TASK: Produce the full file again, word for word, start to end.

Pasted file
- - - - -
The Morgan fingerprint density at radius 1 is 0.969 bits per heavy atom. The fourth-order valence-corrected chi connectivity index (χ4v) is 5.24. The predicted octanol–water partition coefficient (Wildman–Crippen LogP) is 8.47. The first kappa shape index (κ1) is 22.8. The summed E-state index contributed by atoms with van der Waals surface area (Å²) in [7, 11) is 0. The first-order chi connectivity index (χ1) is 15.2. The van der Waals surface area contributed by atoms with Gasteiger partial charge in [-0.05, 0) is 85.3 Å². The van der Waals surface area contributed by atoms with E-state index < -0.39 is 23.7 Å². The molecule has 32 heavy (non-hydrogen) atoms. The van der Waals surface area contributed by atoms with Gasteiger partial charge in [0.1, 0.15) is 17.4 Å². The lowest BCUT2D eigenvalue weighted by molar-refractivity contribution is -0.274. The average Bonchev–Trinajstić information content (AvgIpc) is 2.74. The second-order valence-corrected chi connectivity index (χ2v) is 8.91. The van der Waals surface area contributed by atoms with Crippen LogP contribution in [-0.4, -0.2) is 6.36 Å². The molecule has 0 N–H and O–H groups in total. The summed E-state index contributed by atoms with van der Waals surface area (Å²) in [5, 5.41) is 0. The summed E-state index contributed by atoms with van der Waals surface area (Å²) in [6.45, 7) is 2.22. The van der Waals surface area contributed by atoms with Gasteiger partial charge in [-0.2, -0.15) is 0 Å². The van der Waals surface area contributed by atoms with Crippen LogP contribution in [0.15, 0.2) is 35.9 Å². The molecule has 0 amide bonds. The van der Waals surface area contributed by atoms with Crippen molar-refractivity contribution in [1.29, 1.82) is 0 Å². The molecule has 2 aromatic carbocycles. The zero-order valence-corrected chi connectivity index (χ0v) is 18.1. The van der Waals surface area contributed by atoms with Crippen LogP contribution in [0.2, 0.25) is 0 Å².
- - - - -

The Morgan fingerprint density at radius 1 is 0.969 bits per heavy atom. The fourth-order valence-corrected chi connectivity index (χ4v) is 5.24. The predicted octanol–water partition coefficient (Wildman–Crippen LogP) is 8.47. The first kappa shape index (κ1) is 22.8. The summed E-state index contributed by atoms with van der Waals surface area (Å²) in [7, 11) is 0. The first-order chi connectivity index (χ1) is 15.2. The van der Waals surface area contributed by atoms with Gasteiger partial charge in [-0.05, 0) is 85.3 Å². The van der Waals surface area contributed by atoms with E-state index < -0.39 is 23.7 Å². The molecule has 32 heavy (non-hydrogen) atoms. The van der Waals surface area contributed by atoms with Gasteiger partial charge in [0.1, 0.15) is 17.4 Å². The lowest BCUT2D eigenvalue weighted by molar-refractivity contribution is -0.274. The average Bonchev–Trinajstić information content (AvgIpc) is 2.74. The second-order valence-corrected chi connectivity index (χ2v) is 8.91. The van der Waals surface area contributed by atoms with Crippen LogP contribution in [-0.4, -0.2) is 6.36 Å². The molecule has 0 N–H and O–H groups in total. The summed E-state index contributed by atoms with van der Waals surface area (Å²) in [5, 5.41) is 0. The summed E-state index contributed by atoms with van der Waals surface area (Å²) in [6.45, 7) is 2.22. The van der Waals surface area contributed by atoms with Gasteiger partial charge in [-0.2, -0.15) is 0 Å². The van der Waals surface area contributed by atoms with Crippen LogP contribution in [0.15, 0.2) is 35.9 Å². The molecule has 0 amide bonds. The van der Waals surface area contributed by atoms with Crippen molar-refractivity contribution in [1.29, 1.82) is 0 Å². The molecule has 2 aromatic carbocycles. The zero-order valence-corrected chi connectivity index (χ0v) is 18.1. The van der Waals surface area contributed by atoms with Crippen LogP contribution in [0.2, 0.25) is 0 Å².